Sometimes when I'm asked "How are you?" I want to answer "How much time do you have?"
But I don't. Usually...
Anyway, on to the flavors of "can't"...
There's "forever can't." You can't fly. You can't outrun a cheetah. You can't outswim a dolphin. And your answer is... who cares? I can do stuff they can't. It all works out in the end.
There's "temporary can't." I took an anime-voiceover class this weekend. Absolutely loved it. Was sometimes quite bad at it. Was sometimes good at it. It's something that I can't do well...now. Yet, if that's what I choose. But I learned a lot. Oh, what I learned. I was the worst person in the room and benefitted thereby. "Temporary can't" can be encouraging. Can be empowering. Can even be fun.
There's "suddenly can't." Every living creature gets to experience that; always, more than they'd like to. We MSers, we get precisely our allotted share of these "can'ts," but they come to us at a vastly accelerated rate. It's no more or less welcome, but we don't get the balm of age, time, or anything else, really (given that we're living a life with poor insulation) that eases those "can't's" entry into our lives. I just got two whoppers last weekend; I can't take organ jobs any more, I can't drive my stick-shift truck any more. The way I've been "walking" (some authors have described walking as a "controlled fall" and I'm way too close to that point), I'm concerned that simply walking is going to become a "suddenly can't," and precisely when I least expect--or need--it to happen. Although, with my perspective on MS, it's going to happen at a moment, and in a way, that is darkly and twistedly funny, the sort of joke that's always described as "you just can't write things like this."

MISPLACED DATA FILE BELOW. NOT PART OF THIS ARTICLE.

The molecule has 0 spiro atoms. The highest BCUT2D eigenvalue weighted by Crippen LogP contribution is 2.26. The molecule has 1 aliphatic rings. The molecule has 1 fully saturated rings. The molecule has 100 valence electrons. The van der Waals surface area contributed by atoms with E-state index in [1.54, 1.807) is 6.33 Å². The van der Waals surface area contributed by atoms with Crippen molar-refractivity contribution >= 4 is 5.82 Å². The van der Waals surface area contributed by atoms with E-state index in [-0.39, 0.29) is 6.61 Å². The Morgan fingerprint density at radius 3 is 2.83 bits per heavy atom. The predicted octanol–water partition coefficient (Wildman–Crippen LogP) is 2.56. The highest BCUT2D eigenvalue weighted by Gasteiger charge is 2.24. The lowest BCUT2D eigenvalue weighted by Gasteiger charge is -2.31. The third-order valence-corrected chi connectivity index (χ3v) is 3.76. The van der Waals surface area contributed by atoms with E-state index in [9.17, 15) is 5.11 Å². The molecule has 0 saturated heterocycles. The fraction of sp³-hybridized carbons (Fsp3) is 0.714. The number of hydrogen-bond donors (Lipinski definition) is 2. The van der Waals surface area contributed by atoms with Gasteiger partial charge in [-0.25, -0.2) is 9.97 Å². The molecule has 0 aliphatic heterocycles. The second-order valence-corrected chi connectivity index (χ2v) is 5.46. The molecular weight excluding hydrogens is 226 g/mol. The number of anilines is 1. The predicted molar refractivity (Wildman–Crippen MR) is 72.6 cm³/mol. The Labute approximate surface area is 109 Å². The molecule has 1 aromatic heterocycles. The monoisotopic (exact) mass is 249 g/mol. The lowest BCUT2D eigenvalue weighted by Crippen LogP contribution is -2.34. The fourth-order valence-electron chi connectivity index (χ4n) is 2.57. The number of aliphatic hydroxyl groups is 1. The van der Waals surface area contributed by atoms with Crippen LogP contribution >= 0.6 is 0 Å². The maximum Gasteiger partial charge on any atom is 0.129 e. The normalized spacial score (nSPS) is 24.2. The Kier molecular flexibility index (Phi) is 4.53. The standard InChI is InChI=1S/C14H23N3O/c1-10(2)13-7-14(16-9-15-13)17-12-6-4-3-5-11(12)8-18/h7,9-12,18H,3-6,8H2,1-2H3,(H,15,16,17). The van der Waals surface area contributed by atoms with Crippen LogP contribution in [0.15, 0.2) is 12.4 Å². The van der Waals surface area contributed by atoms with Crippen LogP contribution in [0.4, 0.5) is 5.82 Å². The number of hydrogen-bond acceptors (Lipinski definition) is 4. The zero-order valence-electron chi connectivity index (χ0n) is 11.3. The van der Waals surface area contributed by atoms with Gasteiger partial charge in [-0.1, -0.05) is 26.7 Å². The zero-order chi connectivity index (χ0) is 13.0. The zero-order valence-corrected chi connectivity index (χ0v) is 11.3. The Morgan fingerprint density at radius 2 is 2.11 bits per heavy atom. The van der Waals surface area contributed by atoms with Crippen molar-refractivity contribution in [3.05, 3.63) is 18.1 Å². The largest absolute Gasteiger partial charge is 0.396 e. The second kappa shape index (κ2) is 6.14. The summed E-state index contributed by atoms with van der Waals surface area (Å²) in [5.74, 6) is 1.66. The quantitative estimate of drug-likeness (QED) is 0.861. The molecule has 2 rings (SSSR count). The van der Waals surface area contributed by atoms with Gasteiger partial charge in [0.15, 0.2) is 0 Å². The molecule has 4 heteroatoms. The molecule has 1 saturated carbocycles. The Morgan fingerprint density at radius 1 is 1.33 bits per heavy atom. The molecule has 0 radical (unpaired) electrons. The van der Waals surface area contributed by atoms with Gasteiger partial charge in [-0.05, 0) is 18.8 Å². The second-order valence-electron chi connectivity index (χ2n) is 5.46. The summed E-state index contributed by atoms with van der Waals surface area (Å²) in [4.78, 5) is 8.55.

"Suddenly can't" is a gift. But you don't know it yet. Alas, you can't (forgive the choice of words) recognize the gift that it's going to bring you, before that gift arrives. But it nonetheless heralds a gift; a perfect gift, which the universe will inevitably place right into your hands, at just the perfect time--at the moment that you're ready to receive it.
Everything horrible that has happened in my life, everything that I regarded as "nothing worse than this has ever, or could ever, happen to me," that left me wracked for months or sometimes even for years, has caused something absolutely wonderful to happen. And that wonderful thing would not, could not have happened, but for the horror that enabled it to come to pass.
God works in a mysterious way. And usually one which, in the fullness of time, will make you laugh.